Mayo Clinic Psychologists, Psychiatrists Available to Discuss Bullying Prevention, Tips to Identify
Source Newsroom: Mayo Clinic
Newswise — ROCHESTER, Minn. -- Bullying was once considered a childhood rite of passage. Today, however, bullying is recognized as a serious problem. Up to half of all children are bullied at some point during their school years, according to the American Academy of Child and Adolescent Psychiatry. And thanks to tech-savvy kids, cyberbullying and other forms of electronic harassment are now commonplace.
MULTIMEDIA ALERT: Broadcast audio and video resources are available to download on the Mayo Clinic News Network. Watch Medical Edge packages on bullying in sports and stopping bullying in the classroom.
Mayo Clinic experts are available to comment on a variety of bullying angles and issues. Mayo Clinic bullying prevention experts Peter Jensen, M.D., and Bridget Biggs, Ph.D., can talk about cyberbullying, and physical and verbal bullying among adolescents.
Children who are bullied may be afraid to go to school, Drs. Jensen and Biggs say. They may complain of headaches or stomachaches and have trouble concentrating on schoolwork. In the long term, the consequences of bullying may be even more severe, they say.
“Children who are bullied have higher rates of depression, anxiety, low self-esteem and other mental health conditions,” Dr. Jensen says. “Children who are bullied are more likely to think about suicide. Some of these wounds may linger into adulthood.”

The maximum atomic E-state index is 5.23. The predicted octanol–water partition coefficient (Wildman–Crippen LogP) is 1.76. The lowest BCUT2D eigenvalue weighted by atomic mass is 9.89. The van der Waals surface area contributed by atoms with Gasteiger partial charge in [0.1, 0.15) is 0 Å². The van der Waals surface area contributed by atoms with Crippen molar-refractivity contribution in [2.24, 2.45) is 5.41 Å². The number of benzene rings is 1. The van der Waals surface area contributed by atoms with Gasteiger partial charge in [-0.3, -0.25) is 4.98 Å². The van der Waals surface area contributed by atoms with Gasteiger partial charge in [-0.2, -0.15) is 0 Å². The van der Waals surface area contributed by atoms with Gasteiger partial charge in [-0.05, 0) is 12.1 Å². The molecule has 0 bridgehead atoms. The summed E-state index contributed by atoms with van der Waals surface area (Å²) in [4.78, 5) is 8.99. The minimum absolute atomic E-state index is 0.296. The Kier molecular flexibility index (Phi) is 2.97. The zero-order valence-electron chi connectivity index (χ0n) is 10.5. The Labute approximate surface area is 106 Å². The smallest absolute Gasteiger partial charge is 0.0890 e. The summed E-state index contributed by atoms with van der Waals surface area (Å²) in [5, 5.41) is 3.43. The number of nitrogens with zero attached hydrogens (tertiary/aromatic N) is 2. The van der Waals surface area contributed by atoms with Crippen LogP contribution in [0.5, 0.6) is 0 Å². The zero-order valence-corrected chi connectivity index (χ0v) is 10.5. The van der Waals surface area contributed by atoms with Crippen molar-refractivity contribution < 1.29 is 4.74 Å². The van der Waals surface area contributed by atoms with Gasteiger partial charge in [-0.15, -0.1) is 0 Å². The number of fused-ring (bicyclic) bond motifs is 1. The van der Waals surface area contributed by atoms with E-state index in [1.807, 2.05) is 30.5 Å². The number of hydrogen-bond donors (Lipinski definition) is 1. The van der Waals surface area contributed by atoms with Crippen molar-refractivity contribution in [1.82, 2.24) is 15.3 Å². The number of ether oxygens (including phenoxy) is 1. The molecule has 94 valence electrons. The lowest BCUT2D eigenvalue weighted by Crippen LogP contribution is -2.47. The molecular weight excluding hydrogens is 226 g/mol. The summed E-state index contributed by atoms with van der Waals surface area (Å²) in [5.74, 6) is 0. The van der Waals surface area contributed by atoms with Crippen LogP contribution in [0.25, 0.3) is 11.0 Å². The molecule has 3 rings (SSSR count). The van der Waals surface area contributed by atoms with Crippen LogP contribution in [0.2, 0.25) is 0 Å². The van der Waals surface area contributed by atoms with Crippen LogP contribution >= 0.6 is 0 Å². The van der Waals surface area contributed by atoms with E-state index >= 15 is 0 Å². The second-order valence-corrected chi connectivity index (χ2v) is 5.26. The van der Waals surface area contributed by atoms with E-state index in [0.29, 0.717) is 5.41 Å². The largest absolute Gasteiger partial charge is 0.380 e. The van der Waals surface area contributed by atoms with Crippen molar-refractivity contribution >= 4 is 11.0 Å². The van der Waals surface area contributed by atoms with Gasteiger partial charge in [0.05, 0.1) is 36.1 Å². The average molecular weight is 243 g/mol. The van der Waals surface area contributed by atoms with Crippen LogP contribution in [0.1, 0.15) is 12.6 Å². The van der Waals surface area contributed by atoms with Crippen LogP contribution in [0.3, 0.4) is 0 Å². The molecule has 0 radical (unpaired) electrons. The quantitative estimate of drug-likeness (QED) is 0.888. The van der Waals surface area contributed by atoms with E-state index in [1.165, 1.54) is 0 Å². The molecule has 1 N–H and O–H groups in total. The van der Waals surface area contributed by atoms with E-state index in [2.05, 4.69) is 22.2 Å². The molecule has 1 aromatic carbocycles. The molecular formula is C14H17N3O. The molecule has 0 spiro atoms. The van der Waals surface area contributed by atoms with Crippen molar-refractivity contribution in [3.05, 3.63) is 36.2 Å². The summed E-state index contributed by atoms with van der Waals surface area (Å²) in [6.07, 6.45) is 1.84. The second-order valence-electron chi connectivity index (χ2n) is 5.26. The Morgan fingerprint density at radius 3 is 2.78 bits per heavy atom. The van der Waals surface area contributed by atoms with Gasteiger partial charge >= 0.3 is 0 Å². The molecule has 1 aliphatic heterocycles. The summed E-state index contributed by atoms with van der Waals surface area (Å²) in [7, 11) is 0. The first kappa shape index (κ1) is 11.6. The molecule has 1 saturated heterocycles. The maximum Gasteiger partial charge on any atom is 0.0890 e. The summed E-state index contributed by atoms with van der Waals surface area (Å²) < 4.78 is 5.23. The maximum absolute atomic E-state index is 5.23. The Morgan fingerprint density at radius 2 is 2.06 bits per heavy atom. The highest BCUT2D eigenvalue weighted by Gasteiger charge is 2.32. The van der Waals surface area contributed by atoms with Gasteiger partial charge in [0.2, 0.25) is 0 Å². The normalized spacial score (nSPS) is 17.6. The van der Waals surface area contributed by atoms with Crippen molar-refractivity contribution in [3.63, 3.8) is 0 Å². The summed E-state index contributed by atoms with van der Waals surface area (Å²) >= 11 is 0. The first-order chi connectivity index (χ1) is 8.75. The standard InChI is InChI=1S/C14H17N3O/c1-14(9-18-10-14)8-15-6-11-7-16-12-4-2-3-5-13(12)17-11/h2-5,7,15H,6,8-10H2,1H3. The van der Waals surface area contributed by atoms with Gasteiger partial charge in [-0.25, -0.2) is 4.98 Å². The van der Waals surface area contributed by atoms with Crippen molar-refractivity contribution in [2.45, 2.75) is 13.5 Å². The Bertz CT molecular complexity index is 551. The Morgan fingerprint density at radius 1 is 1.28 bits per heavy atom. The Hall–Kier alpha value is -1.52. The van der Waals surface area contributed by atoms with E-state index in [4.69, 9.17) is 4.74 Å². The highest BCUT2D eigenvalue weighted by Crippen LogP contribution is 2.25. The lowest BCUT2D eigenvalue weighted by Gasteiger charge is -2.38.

If you suspect that your child is being bullied, take the situation seriously, say Drs. Jensen and Biggs. Tips on what to do include:
* Encourage your child to share his or her concerns.
* Learn as much as you can about the situation.
* Teach your child how to respond to the bullying.
* Contact school officials.
* Follow up. Keep in contact with school officials.
* Boost your child’s self-confidence.
* Seek professional help if needed.
Anywhere there is a pecking order, the potential for bullying exists, says Max Trenerry, Ph.D., a Mayo Clinic sports medicine psychologist. For children, the competitive nature of sports can add an extra element of aggression, says Dr. Trenerry, who also is a soccer coach and sports psychology consultant.
“Cliques and small groups on sports teams can prevent development of promising players, and even drive players to quit their team,” Dr. Trenerry says. “There are ways to foster a healthy environment on the field and make every teammate feel involved.”
To interview Mayo Clinic experts on bullying, contact Nick Hanson at 507-284-5005 or email@example.com.
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